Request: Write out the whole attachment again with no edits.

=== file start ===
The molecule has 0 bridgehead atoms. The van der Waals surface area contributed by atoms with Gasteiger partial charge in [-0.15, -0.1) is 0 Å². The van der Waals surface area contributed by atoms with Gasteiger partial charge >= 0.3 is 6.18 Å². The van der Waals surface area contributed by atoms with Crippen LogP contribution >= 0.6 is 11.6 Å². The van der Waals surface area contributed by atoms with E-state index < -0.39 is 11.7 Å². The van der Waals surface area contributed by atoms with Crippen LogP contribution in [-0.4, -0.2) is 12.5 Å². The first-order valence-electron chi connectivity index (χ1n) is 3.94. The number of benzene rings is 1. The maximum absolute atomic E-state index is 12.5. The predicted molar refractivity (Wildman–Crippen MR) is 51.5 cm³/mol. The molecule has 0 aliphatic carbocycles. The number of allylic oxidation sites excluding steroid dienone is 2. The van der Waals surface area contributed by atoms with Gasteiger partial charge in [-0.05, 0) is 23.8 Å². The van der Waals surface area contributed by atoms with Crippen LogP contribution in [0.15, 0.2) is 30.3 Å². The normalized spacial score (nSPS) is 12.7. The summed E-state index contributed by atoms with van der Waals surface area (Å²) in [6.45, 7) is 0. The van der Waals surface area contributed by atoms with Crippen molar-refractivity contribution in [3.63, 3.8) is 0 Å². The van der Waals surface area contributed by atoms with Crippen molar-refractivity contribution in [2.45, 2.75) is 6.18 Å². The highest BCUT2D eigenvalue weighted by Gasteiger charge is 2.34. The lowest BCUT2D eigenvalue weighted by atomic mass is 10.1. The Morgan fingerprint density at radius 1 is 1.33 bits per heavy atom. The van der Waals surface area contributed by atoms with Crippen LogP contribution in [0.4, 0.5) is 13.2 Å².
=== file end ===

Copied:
The molecule has 0 bridgehead atoms. The van der Waals surface area contributed by atoms with Gasteiger partial charge in [-0.15, -0.1) is 0 Å². The van der Waals surface area contributed by atoms with Gasteiger partial charge >= 0.3 is 6.18 Å². The van der Waals surface area contributed by atoms with Crippen LogP contribution >= 0.6 is 11.6 Å². The van der Waals surface area contributed by atoms with E-state index < -0.39 is 11.7 Å². The van der Waals surface area contributed by atoms with Crippen LogP contribution in [-0.4, -0.2) is 12.5 Å². The first-order valence-electron chi connectivity index (χ1n) is 3.94. The number of benzene rings is 1. The maximum absolute atomic E-state index is 12.5. The predicted molar refractivity (Wildman–Crippen MR) is 51.5 cm³/mol. The molecule has 0 aliphatic carbocycles. The number of allylic oxidation sites excluding steroid dienone is 2. The van der Waals surface area contributed by atoms with Gasteiger partial charge in [-0.05, 0) is 23.8 Å². The van der Waals surface area contributed by atoms with Crippen LogP contribution in [0.15, 0.2) is 30.3 Å². The normalized spacial score (nSPS) is 12.7. The summed E-state index contributed by atoms with van der Waals surface area (Å²) in [6.45, 7) is 0. The van der Waals surface area contributed by atoms with Crippen molar-refractivity contribution in [3.63, 3.8) is 0 Å². The van der Waals surface area contributed by atoms with Crippen molar-refractivity contribution in [2.45, 2.75) is 6.18 Å². The highest BCUT2D eigenvalue weighted by Gasteiger charge is 2.34. The lowest BCUT2D eigenvalue weighted by atomic mass is 10.1. The Morgan fingerprint density at radius 1 is 1.33 bits per heavy atom. The van der Waals surface area contributed by atoms with Crippen LogP contribution in [0.4, 0.5) is 13.2 Å².